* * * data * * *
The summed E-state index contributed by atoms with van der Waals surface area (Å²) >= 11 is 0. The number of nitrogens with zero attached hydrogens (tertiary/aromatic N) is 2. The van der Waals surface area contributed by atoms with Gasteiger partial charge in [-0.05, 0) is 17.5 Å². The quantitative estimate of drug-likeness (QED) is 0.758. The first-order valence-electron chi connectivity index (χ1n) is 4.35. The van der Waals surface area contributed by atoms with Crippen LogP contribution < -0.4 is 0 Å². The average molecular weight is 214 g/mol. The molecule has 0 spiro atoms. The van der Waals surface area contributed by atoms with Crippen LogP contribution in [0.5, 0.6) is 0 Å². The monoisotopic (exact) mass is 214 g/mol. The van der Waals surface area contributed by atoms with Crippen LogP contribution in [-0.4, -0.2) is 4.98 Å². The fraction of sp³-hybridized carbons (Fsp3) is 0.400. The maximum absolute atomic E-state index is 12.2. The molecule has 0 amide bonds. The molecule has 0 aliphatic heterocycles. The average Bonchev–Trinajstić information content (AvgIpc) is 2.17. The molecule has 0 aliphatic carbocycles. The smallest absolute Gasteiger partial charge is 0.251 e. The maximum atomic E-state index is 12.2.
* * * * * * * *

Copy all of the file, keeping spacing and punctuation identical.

The summed E-state index contributed by atoms with van der Waals surface area (Å²) >= 11 is 0. The number of nitrogens with zero attached hydrogens (tertiary/aromatic N) is 2. The van der Waals surface area contributed by atoms with Gasteiger partial charge in [-0.05, 0) is 17.5 Å². The quantitative estimate of drug-likeness (QED) is 0.758. The first-order valence-electron chi connectivity index (χ1n) is 4.35. The van der Waals surface area contributed by atoms with Crippen LogP contribution < -0.4 is 0 Å². The average molecular weight is 214 g/mol. The molecule has 0 spiro atoms. The van der Waals surface area contributed by atoms with Crippen LogP contribution in [0.5, 0.6) is 0 Å². The monoisotopic (exact) mass is 214 g/mol. The van der Waals surface area contributed by atoms with Crippen LogP contribution in [-0.4, -0.2) is 4.98 Å². The fraction of sp³-hybridized carbons (Fsp3) is 0.400. The maximum absolute atomic E-state index is 12.2. The molecule has 0 amide bonds. The molecule has 0 aliphatic heterocycles. The average Bonchev–Trinajstić information content (AvgIpc) is 2.17. The molecule has 0 aliphatic carbocycles. The smallest absolute Gasteiger partial charge is 0.251 e. The maximum atomic E-state index is 12.2.